1. ^ "sovereign", The American Heritage Dictionary of the English Language (Houghton Mifflin Company), 2004, http://dictionary.reference.com/browse/sovereign, retrieved 21 February 2010, "adj. 1. Self-governing; independent: a sovereign state." 
    "sovereign", The New Oxford American Dictionary (Oxford: Oxford University Press), ISBN 0-19-517077-6, "adjective ... [ attrib. ] (of a nation or state) fully independent and determining its own affairs: a sovereign, democratic republic." 
    Central Intelligence Agency, "Entities", The CIA World Factbook, https://www.cia.gov/library/publications/the-world-factbook/docs/notesanddefs.html#E, retrieved 23 February 2010, "'Independent state' refers to a people politically organized into a sovereign state with a definite territory." 
    See also, the decision of the British House of Lords in Duff Development Co. v. Kelantan Government [1924] 1 AC 797.
  2. ^ Kalevi Jaakko Holsti Taming the Sovereigns p. 128
  3. ^ a b Hillier, Tim (1998). Sourcebook on Public International Law. Routledge. pp. 201–2. ISBN 1859410502. http://books.google.com/books?id=Kr0sOuIx8q8C. 
  4. ^ "Convention on Rights and Duties of States (inter-American); December 26, 1933". The Avalon Project. Yale University. 2008-11-17. Archived from the original on 2008-02-15. http://web.archive.org/web/20080215090153/http://www.yale.edu/lawweb/avalon/intdip/interam/intam03.htm. Retrieved 2008-11-20. 
  5. ^ Bilateral relations with countries, Retrieved 2009-12-22
  6. ^ Arieff, Alexis (November 2008). "De facto Statehood? The Strange Case of Somaliland". Yale Journal of International Affairs. http://yalejournal.org/article/de-facto-statehood-strange-case-somaliland. Retrieved 2010-01-04. 
  7. ^ "The List: Six Reasons You May Need A New Atlas Soon". Foreign Policy Magazine. July 2007. http://www.foreignpolicy.com/story/cms.php?story_id=3903. Retrieved 2010-01-04. 
  8. ^ "Overview of De-facto States". Unrepresented Nations and Peoples Organization. July 2008. http://www.unpo.org/content/view/8418/244/. Retrieved 2010-01-04. 
  9. ^ Wiren, Robert (April 2008). "France recognizes de facto Somaliland". Les Nouvelles d'Addis Magazine. http://www.lesnouvelles.org/P10_magazine/15_grandentretien/15055_mahamudsalahnur_eng.html. Retrieved 2010-01-04. 
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Simple English

A sovereign state is when there is sovereignty over an area of land and population which is not dependent on, or subject to any other power or state.[1] While a sovereign state can exist without other states accepting it, these states will often find it hard to make treaties or interact with other sovereign states. For a list of all 203 states, see the List of sovereign states page.

Contents

What a sovereign state is

There is no rule to say what exactly makes a state. Usually, the things a state must have are mainly political, not legal.[2] The Czechs and the Poles were seen as separate states during World War I, even though they did not exist as states yet. L.C. Green explained this by saying that "recognition of statehood is a matter of discretion, it is open to any existing state to accept as a state any entity it wishes, regardless of the existence of territory or an established government."[3]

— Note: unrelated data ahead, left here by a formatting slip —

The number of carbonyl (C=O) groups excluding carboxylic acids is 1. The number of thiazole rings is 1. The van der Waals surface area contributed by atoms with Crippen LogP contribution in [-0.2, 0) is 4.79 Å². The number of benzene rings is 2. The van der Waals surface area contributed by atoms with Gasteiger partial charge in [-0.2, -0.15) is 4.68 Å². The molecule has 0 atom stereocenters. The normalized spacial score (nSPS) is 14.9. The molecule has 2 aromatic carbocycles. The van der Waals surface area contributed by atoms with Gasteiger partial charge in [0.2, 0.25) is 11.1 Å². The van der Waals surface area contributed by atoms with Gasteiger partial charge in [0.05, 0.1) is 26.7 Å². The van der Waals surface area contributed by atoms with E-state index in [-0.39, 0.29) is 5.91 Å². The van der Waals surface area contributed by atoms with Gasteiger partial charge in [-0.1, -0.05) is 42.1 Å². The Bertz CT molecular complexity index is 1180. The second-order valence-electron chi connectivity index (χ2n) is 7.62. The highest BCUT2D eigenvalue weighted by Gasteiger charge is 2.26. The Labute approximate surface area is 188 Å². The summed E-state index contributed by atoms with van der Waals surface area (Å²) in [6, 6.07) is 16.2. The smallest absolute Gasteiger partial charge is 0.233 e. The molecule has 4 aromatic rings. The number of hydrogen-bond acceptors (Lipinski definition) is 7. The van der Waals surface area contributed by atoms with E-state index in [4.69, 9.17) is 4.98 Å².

This means that it is up to any state that already exists to treat any other group as a state. This recognition can be direct or implied. When a state does this, it usually means that the group will also be treated as a state for things that happened in the past. It does not need to mean that the state wants to have a diplomatic relationship with the other group.

Sovereignty is a word that is often used wrongly.[4] Lassa Oppenheim said that there is no idea whose meaning is more controversial than sovereignty. No one argues the fact that from the time the idea of sovereignty was first used in political science until now, there has never been one meaning that everyone agreed on.[5] Justice Evatt of the High Court of Australia says that "sovereignty is neither a question of fact, nor a question of law, but a question that does not arise at all." [6]

Although the word sovereignty often includes all types of government, ancient and modern, the modern state has some links to the type of government first seen in the 15th century, when the term "state" also first meant what it does today. Because of this, the word is often used to refer only to modern political systems.

We often use the words "country", "nation", and "state" as if they mean the same thing; but there is actually a difference:

  • A nation is a group of people who are believed to share common customs, origins, and history. However, the adjectives national and international are used about what is strictly a sovereign state, as in national capital, international law.
  • A state is the government and other supporting groups of people that have sovereignty over an area of land and population.

Because the meaning of the words has changed over time and past writers often used the word "state" in a different ways it is difficult to say exactly what a state is. Mikhail Bakunin used the word simply to mean a governing organization. Other writers used the word "state" to mean any law-making or law enforcement agency. Karl Marx said that the state was what was used by the ruling class of a country to control the rule. According to Max Weber, the state is an organization who are the only people allowed to use violence in a particular area.

Constitutive theory of statehood

In 1815 at the Congress of Vienna the Final Act only recognized 39 sovereign states in Europe. Because of this, they said that in future new states would have to be recognized by other states. In practice, this meant recognition by one or more of the most powerful countries.[7]